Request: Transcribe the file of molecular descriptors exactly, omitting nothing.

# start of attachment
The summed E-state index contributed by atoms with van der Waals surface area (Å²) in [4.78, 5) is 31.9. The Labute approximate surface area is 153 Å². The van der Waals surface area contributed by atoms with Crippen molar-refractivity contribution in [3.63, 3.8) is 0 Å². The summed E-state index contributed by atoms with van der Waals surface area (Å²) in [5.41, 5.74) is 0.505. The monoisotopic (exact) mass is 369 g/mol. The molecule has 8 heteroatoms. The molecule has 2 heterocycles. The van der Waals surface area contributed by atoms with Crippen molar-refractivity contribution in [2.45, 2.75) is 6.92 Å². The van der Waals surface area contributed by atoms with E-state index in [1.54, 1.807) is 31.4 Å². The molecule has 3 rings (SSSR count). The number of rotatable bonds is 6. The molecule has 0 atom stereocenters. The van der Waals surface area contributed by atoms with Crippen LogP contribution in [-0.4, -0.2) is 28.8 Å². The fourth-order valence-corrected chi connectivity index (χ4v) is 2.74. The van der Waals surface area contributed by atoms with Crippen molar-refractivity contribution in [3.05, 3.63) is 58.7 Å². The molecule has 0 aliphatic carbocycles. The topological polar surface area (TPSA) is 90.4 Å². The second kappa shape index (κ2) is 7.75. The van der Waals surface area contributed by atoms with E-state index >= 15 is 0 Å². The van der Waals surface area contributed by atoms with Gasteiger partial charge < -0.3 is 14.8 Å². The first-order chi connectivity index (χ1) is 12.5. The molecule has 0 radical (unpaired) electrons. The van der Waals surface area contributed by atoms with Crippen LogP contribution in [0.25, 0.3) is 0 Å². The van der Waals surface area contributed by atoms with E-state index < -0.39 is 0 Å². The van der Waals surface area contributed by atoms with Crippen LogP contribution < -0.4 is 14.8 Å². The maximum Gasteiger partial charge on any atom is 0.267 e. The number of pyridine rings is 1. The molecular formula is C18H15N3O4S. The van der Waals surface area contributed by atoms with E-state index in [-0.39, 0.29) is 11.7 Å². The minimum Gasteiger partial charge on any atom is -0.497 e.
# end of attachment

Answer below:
The summed E-state index contributed by atoms with van der Waals surface area (Å²) in [4.78, 5) is 31.9. The Labute approximate surface area is 153 Å². The van der Waals surface area contributed by atoms with Crippen molar-refractivity contribution in [3.63, 3.8) is 0 Å². The summed E-state index contributed by atoms with van der Waals surface area (Å²) in [5.41, 5.74) is 0.505. The monoisotopic (exact) mass is 369 g/mol. The molecule has 8 heteroatoms. The molecule has 2 heterocycles. The van der Waals surface area contributed by atoms with Crippen molar-refractivity contribution in [2.45, 2.75) is 6.92 Å². The van der Waals surface area contributed by atoms with E-state index in [1.54, 1.807) is 31.4 Å². The molecule has 3 rings (SSSR count). The number of rotatable bonds is 6. The molecule has 0 atom stereocenters. The van der Waals surface area contributed by atoms with Crippen LogP contribution in [-0.4, -0.2) is 28.8 Å². The fourth-order valence-corrected chi connectivity index (χ4v) is 2.74. The van der Waals surface area contributed by atoms with Crippen molar-refractivity contribution in [3.05, 3.63) is 58.7 Å². The molecule has 0 aliphatic carbocycles. The topological polar surface area (TPSA) is 90.4 Å². The second kappa shape index (κ2) is 7.75. The van der Waals surface area contributed by atoms with E-state index >= 15 is 0 Å². The van der Waals surface area contributed by atoms with Gasteiger partial charge < -0.3 is 14.8 Å². The first-order chi connectivity index (χ1) is 12.5. The molecule has 0 radical (unpaired) electrons. The van der Waals surface area contributed by atoms with Crippen LogP contribution in [0.25, 0.3) is 0 Å². The van der Waals surface area contributed by atoms with E-state index < -0.39 is 0 Å². The van der Waals surface area contributed by atoms with Crippen LogP contribution < -0.4 is 14.8 Å². The maximum Gasteiger partial charge on any atom is 0.267 e. The number of pyridine rings is 1. The molecular formula is C18H15N3O4S. The van der Waals surface area contributed by atoms with E-state index in [-0.39, 0.29) is 11.7 Å². The minimum Gasteiger partial charge on any atom is -0.497 e.